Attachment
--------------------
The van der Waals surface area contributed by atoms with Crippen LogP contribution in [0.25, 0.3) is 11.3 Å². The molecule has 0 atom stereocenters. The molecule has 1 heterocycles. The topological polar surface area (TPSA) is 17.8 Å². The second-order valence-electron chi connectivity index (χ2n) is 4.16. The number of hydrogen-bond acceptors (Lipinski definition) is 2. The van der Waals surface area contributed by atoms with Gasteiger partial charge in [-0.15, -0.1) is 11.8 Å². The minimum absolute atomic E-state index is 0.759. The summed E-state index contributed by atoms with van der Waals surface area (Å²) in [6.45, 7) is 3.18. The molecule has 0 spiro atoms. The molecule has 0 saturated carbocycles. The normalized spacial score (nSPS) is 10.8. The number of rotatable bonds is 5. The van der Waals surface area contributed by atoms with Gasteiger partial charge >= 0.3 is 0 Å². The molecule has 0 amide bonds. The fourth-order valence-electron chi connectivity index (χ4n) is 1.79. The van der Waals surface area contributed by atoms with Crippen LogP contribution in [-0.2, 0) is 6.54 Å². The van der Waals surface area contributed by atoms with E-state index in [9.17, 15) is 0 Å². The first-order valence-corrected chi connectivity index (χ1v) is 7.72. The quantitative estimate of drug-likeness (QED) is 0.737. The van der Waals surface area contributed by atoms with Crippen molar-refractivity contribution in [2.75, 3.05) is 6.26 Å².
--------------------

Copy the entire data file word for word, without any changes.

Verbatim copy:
The van der Waals surface area contributed by atoms with Crippen LogP contribution in [0.25, 0.3) is 11.3 Å². The molecule has 0 atom stereocenters. The molecule has 1 heterocycles. The topological polar surface area (TPSA) is 17.8 Å². The second-order valence-electron chi connectivity index (χ2n) is 4.16. The number of hydrogen-bond acceptors (Lipinski definition) is 2. The van der Waals surface area contributed by atoms with Gasteiger partial charge in [-0.15, -0.1) is 11.8 Å². The minimum absolute atomic E-state index is 0.759. The summed E-state index contributed by atoms with van der Waals surface area (Å²) in [6.45, 7) is 3.18. The molecule has 0 spiro atoms. The molecule has 0 saturated carbocycles. The normalized spacial score (nSPS) is 10.8. The number of rotatable bonds is 5. The van der Waals surface area contributed by atoms with Gasteiger partial charge >= 0.3 is 0 Å². The molecule has 0 amide bonds. The fourth-order valence-electron chi connectivity index (χ4n) is 1.79. The van der Waals surface area contributed by atoms with Crippen LogP contribution in [-0.2, 0) is 6.54 Å². The van der Waals surface area contributed by atoms with E-state index in [9.17, 15) is 0 Å². The first-order valence-corrected chi connectivity index (χ1v) is 7.72. The quantitative estimate of drug-likeness (QED) is 0.737. The van der Waals surface area contributed by atoms with Crippen molar-refractivity contribution in [2.75, 3.05) is 6.26 Å².